The First Visit to the Vet: This is Done with Kittens

As a rule, kittens are cared for exclusively and in the best possible way by their mother for the first 6 weeks. They are protected against infections by the antibodies in breast milk. If a kitten falls ill anyway, a visit to the vet is always necessary. Because young animals, in particular, have little resistance and for this reason, their vital functions can quickly fail.

Important: Deworming

From the 2nd week onwards, it is important to de-worm every two weeks. Because the little ones get infected with endoparasites through their breast milk. This can cause severe damage to the intestinal epithelium and also lead to severe diarrhea.

At the Vet with Kittens: the First Examination

If a kitten has moved in with you – ideally not before the 10th week of life – you should plan the first visit to the vet after a short period of acclimatization. Usually, the appointment for the first visit to the vet with your kitten can be combined with the basic immunization due in the 9th or 12th week.

What Is Being Done?

As part of the first visit to the vet with your kitten, the vet will check the nutritional and fur condition of the little cat. In addition, the mucous membranes, teeth, and ears are viewed and the heart and lungs are monitored. The veterinarian measures the body temperature and gets necessary vaccinations.

A leukosis test may be carried out before the vaccination. To do this, you must bring fecal samples from several days with you to the first animal species visit. The sample is then examined in practice. Basically, it is important to regularly deworm your kitten up to the age of 12 weeks.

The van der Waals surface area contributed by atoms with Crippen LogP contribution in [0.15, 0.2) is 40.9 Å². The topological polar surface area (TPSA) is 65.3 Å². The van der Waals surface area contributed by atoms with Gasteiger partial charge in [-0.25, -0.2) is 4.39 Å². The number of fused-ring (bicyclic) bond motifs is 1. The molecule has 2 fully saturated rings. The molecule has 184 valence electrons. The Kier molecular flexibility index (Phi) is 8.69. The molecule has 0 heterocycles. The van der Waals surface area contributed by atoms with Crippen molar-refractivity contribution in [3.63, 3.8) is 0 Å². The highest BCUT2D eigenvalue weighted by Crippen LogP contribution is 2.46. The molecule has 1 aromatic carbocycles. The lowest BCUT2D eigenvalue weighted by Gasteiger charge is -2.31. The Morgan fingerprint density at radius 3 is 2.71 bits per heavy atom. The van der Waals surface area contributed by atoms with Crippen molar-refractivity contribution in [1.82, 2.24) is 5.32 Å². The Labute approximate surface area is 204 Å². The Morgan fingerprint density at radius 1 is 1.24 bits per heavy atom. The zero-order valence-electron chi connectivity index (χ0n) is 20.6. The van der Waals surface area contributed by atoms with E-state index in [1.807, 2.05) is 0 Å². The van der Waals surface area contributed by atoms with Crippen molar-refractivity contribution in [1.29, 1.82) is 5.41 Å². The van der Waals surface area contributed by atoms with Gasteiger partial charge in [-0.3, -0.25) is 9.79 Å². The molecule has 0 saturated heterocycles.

The First Visit to the Vet with Kittens: Getting to Know Each Other

The first and subsequent visits to the vet with your kitten are not only important for health reasons. Your kitten should get to know the vet and the practice. In this way, the fear of visits to the vet can be relieved right from the start.

The vet also gets to know the kitten early on and can thus easily identify the general condition of an acute illness.

Furthermore, he will discuss with you the future diet, the course of growth, the onset of sexual maturity, and the time of any neutering that becomes necessary.

Mary Allen

Written by Mary Allen

Hello, I'm Mary! I've cared for many pet species including dogs, cats, guinea pigs, fish, and bearded dragons. I also have ten pets of my own currently. I've written many topics in this space including how-tos, informational articles, care guides, breed guides, and more.

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